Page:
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Mixing Hydroponics Nutrients

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Mixing Hydroponics Nutrients

There are 2 basic methods to providing nutrients to plants in hydroponic growing. You can either purchase premixed nutrients, or you can mix your own. Premixed nutrients provide everything your plant will need, but your individual water may require slightly different nutritional levels. Mixing your own nutrients is both more economical and allows for a wider range of flexibility.

CHOOSING THE NUTRIENTS

Know what's in your water. Send your water to a lab to be tested if you can. With good, "soft" water, you'll be able to add any nutrients your plants need for their optimal growing season. With "hard" water, you may need to use reverse osmosis methods to filter out any unwanted heavy metals present in your water.

You can also use a dissolved solids meter to check your water regularly. This is also called an electrical conductivity (EC) or parts per million (PPM) meter. Calcium and magnesium carbonates are quite common ingredients in both tap water and well water. Each is necessary nutrients for plant growth but in limited amounts. Knowing how much of these elements are present in your water determines how much, if any, you need to add.

Familiarize yourself with essential macronutrients. The essential nutrients used include calcium nitrate, potassium sulphate, potassium nitrate, mono potassium phosphate, and magnesium sulphate. Each element involved in these nutrients provides a different benefit.

·        Hydrogen forms water by combining with the oxygen.

·        Nitrogen and sulfur are essential to the supply of amino acids and proteins.

·        Phosphorus is used in photosynthesis and overall growth.

·        Potassium and magnesium act as catalysts in the creation of starches and sugars.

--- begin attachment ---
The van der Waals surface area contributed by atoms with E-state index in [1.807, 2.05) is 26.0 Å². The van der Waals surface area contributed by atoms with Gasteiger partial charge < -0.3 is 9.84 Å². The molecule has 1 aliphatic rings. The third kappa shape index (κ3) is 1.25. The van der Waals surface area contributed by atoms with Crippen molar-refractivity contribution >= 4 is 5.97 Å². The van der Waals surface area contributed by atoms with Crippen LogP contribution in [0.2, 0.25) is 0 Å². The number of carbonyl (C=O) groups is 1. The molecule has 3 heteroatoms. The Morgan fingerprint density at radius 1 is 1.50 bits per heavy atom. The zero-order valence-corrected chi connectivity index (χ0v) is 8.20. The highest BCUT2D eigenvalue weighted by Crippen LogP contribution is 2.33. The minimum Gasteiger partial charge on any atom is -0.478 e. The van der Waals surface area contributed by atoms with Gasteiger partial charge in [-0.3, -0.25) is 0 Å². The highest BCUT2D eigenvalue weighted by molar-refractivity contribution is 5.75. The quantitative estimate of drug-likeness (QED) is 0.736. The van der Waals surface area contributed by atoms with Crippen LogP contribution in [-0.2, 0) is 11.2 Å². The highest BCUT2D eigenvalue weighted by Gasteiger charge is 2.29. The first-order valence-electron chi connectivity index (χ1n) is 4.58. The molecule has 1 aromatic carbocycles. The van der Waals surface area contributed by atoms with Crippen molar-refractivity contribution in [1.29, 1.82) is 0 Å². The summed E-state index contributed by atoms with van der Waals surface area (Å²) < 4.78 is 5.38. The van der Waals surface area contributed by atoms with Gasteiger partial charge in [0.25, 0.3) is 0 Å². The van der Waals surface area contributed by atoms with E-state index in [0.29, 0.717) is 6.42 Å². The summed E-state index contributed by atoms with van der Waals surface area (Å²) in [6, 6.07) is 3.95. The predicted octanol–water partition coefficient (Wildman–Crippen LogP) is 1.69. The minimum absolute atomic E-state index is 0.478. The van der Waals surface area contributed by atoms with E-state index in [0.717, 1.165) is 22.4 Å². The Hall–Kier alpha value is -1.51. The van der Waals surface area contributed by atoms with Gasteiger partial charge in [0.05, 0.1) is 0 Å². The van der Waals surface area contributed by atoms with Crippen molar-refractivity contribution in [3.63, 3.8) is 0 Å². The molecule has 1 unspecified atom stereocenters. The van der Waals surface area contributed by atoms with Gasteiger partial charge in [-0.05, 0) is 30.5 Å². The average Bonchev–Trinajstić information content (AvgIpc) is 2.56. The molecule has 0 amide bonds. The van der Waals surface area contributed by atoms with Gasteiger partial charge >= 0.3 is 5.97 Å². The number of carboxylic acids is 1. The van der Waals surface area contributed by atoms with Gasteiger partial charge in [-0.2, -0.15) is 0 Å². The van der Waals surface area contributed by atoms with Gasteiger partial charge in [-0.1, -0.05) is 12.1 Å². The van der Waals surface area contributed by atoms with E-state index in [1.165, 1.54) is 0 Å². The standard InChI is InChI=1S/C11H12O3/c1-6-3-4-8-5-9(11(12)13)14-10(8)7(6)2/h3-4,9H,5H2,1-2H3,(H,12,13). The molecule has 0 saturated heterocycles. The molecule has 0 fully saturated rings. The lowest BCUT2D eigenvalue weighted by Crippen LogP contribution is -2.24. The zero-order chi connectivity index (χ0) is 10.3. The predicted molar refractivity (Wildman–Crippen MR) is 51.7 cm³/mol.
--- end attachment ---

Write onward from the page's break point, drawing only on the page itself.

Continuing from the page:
·        Magnesium and nitrogen also play a role in the production of chlorophyll.

·        Calcium is a part of the makeup of cell walls and plays a role in the growth of cells.

Choose the right micronutrients. Micronutrients, also called trace elements, are also essential, but they are only required in very small amounts. These elements affect growth, reproduction, and the effect that other nutrients have on the plant. Micronutrients used include boron, chlorine, copper, iron, manganese, sodium, zinc, molybdenum, nickel, cobalt, and silicon.

There should be at least 10 trace elements present in your nutrient mix. Check your water temperature. The best temperature for plants is tepid: neither warm nor cold to the touch. If your solution is too cold, your plants won't germinate. They may mold or rot. If your solution is too hot, your plants might die from stress or oxygen deficiency. The optimal temperature for water is between 65 degrees (18 C) and 80 degrees (27 C). Plants grown in colder climates will thrive in cooler water, while plants grown in warmer regions prefer warmer water.

When you add new water to your reservoir, make sure it's approximately the same temperature as the existing reservoir water. Keep the right pH balance. You can use a pH meter to check your balance. You want your pH balance to be between 5.5 and 7.0. Your water's pH balance ultimately impacts the plants' ability to take in nutrients.

It's normal for pH balances to wander up and down. The balance will naturally change as elements are absorbed by the plants. Avoid adding too many chemicals as a reaction to the varying pH balance. If you have poor quality growing medium, this may affect the stability of your pH balance. Most municipal water systems raise the pH level of their water by adding calcium carbonate. The average pH balance of city water is often as high as 8.0. Remember that pH measuring kits will show different levels in different temperatures. Check your water temperature before adding chemicals to your water.

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  • Amir Ali Shaikh
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